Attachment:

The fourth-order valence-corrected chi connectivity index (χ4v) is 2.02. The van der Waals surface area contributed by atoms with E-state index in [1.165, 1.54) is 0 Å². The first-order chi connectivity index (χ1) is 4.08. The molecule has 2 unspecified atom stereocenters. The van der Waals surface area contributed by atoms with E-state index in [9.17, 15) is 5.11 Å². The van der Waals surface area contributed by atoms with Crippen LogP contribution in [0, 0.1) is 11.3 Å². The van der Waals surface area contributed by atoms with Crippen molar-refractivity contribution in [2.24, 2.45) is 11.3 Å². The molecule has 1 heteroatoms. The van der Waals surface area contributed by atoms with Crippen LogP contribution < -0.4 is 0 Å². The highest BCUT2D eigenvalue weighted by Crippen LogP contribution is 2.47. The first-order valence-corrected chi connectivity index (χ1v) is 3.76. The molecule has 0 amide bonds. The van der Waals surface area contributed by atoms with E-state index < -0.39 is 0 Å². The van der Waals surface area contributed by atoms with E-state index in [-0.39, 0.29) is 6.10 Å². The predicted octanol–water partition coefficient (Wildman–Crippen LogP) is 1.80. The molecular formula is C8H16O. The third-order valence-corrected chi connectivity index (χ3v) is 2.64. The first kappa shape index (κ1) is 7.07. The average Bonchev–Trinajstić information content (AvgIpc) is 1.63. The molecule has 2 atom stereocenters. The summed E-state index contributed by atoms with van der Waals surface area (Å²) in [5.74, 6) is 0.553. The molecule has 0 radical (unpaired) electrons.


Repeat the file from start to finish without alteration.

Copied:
The fourth-order valence-corrected chi connectivity index (χ4v) is 2.02. The van der Waals surface area contributed by atoms with E-state index in [1.165, 1.54) is 0 Å². The first-order chi connectivity index (χ1) is 4.08. The molecule has 2 unspecified atom stereocenters. The van der Waals surface area contributed by atoms with E-state index in [9.17, 15) is 5.11 Å². The van der Waals surface area contributed by atoms with Crippen LogP contribution in [0, 0.1) is 11.3 Å². The van der Waals surface area contributed by atoms with Crippen molar-refractivity contribution in [2.24, 2.45) is 11.3 Å². The molecule has 1 heteroatoms. The van der Waals surface area contributed by atoms with Crippen LogP contribution < -0.4 is 0 Å². The highest BCUT2D eigenvalue weighted by Crippen LogP contribution is 2.47. The first-order valence-corrected chi connectivity index (χ1v) is 3.76. The molecule has 0 amide bonds. The van der Waals surface area contributed by atoms with E-state index < -0.39 is 0 Å². The van der Waals surface area contributed by atoms with E-state index in [-0.39, 0.29) is 6.10 Å². The predicted octanol–water partition coefficient (Wildman–Crippen LogP) is 1.80. The molecular formula is C8H16O. The third-order valence-corrected chi connectivity index (χ3v) is 2.64. The first kappa shape index (κ1) is 7.07. The average Bonchev–Trinajstić information content (AvgIpc) is 1.63. The molecule has 2 atom stereocenters. The summed E-state index contributed by atoms with van der Waals surface area (Å²) in [5.74, 6) is 0.553. The molecule has 0 radical (unpaired) electrons.